In this example, one or more initial forces 1 c are applied with the fully collapsed shelter standing vertically on the open quadrilateral portion. That is, the quadrilateral sides 112 and 118 and the distal end portions 146 and 148 of the floor section 12 (see FIG. 5) are shown bearing the weight of the shelter while the shelter may be balanced and held in the vertical position by holding the handles 200 shown in FIG. 1A. The initial forces 1 c may be predominantly directed near each corner of the shelter by pulling the handles positioned near or at the edges 22 and 24 in both outward and upward directions, imparting both lifting and expanding forces. Accordingly, the compressed sides 112 and 118 move away from one another with the shelter expanding to position 1. The outward forces may be applied in various proportions relative to length and width directions to expand the shelter length and the distance between wall sections. At the same time additional balancing forces may be applied through the handles 200 to maintain the shelter in the vertical position until sufficient expansion is achieved for the shelter to remain in an upright position.

With the shelter in position 1 forces 2 c and 2 s may be applied in various proportions relative to length and width directions to further expand the shelter length and the distance between wall sections. At the same time additional balancing forces may continue to be applied through the handles 200, now including handles positioned on the wall sections between the edges 22 and 24. Accordingly, the sides 112 and 118 continue to move away from one another with the shelter expanding to position 2. The outward forces may be applied in various proportions relative to length and width directions to expand the shelter length and the distance between wall sections. With the shelter in position 2 forces 3 c and 3 s may be applied in various proportions relative to length and width directions to further expand the shelter length and the distance between wall sections until reaching the fully expanded position 3. At the same time, if needed, additional balancing forces may continue to be applied through the handles 200 as the sides 112 and 118 move into the fully expanded configuration. The outward forces may be applied in various proportions relative to length and width directions to expand the shelter length and the distance between wall sections.

Although a sequence of three positions has been illustrated in FIG. 12 it is to be understood that the process of opening the shelter 8 comprises a continuum of stages wherein forces are continually applied in varied proportions among handles on both sides of the shelter.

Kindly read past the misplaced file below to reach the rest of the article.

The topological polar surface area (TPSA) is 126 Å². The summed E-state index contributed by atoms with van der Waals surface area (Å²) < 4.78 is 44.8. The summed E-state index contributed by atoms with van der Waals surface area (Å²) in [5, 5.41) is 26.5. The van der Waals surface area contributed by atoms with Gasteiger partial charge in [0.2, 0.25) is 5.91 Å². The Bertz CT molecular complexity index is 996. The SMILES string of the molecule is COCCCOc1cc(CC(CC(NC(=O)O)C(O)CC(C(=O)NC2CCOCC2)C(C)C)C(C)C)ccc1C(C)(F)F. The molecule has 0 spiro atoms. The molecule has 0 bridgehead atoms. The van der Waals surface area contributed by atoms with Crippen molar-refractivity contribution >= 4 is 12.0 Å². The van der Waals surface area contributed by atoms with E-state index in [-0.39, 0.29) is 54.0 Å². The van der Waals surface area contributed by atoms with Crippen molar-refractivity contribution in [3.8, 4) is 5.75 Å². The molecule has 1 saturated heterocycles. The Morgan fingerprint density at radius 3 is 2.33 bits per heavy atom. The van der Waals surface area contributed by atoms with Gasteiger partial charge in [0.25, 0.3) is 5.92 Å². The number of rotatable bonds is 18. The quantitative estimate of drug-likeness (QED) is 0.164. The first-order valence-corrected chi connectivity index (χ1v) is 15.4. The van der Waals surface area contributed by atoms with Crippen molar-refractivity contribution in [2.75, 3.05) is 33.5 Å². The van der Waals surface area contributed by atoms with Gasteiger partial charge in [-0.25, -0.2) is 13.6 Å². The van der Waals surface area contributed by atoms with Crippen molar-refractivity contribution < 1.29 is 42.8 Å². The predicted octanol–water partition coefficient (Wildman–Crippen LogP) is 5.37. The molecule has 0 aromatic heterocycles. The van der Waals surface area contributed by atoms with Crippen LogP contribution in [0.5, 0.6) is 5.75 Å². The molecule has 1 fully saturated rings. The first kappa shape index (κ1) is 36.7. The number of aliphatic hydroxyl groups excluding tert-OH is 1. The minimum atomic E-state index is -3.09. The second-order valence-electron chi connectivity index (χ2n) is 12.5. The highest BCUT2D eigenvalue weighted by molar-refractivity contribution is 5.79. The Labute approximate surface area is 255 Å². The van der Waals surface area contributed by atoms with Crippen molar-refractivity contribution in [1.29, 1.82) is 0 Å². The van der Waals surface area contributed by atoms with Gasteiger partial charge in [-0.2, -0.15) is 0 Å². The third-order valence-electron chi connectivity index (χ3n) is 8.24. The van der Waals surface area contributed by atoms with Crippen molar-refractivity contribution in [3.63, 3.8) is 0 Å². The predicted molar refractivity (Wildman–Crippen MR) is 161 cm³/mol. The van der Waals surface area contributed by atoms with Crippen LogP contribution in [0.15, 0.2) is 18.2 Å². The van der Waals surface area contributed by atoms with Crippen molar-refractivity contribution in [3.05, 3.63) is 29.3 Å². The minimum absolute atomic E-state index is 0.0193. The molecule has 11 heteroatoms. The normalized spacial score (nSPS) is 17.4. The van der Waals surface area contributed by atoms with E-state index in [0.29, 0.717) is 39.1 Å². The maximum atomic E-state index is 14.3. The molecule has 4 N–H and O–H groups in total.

In the front elevation view of FIG. 13A and the partial plan view of FIG. 13B another sequence of three positions is illustrated during a process for expanding the shelter 8 while it is to be understood that the process comprises a continuum of stages wherein forces are continually applied in varied proportions among series of handles 200 on one side of the shelter. FIG. 13 illustrate the shelter 8 initially in a fully collapsed state followed by a sequence including two expanding positions, position 1 and position 2, and a fully open configuration referred to as position 3. Vectors describing directions in which exemplary handle forces are applied are numerically keyed to each position in the sequence with the tail of each vector emanating from a prior position and the head of each vector touching the position to which one or more corresponding handle vector forces bring the shelter during the expansion process. In this simple example, directions of forces applied at different corners of the shelter are assumed to be symmetric and thus vector forces applied to different corners are given the same labels 1 c, 2 c, and 3 c even though forces applied to handles at different corners can have force components in opposing directions. Directions of forces applied to handles along the side of the shelter are assumed to be are given the same labels 1 s, 2 s, and 3 s. One or more initial forces 1 c are applied with the fully collapsed shelter standing vertically on the open quadrilateral portion. That is, the quadrilateral sides 112 and 118 and the distal end portions 146 and 148 of the floor section 12 (see FIG. 5) are shown bearing the weight of the shelter while the shelter may be balanced and held in the vertical position by holding the handles 200 shown in FIG. 1A. The initial forces 1 c may be predominantly directed near each corner of the shelter by pulling the handles positioned near or at the edges 22 and 24 in both outward and upward directions, imparting both lifting and expanding forces. Accordingly, the compressed sides 112 and 118 move away from one another with the shelter expanding to position 1. The outward forces may be applied in various proportions relative to length and width directions to expand the shelter length and the distance between wall sections. At the same time additional balancing forces may be applied through the handles 200 to maintain the shelter in the vertical position until sufficient expansion is achieved for the shelter to remain in an upright position.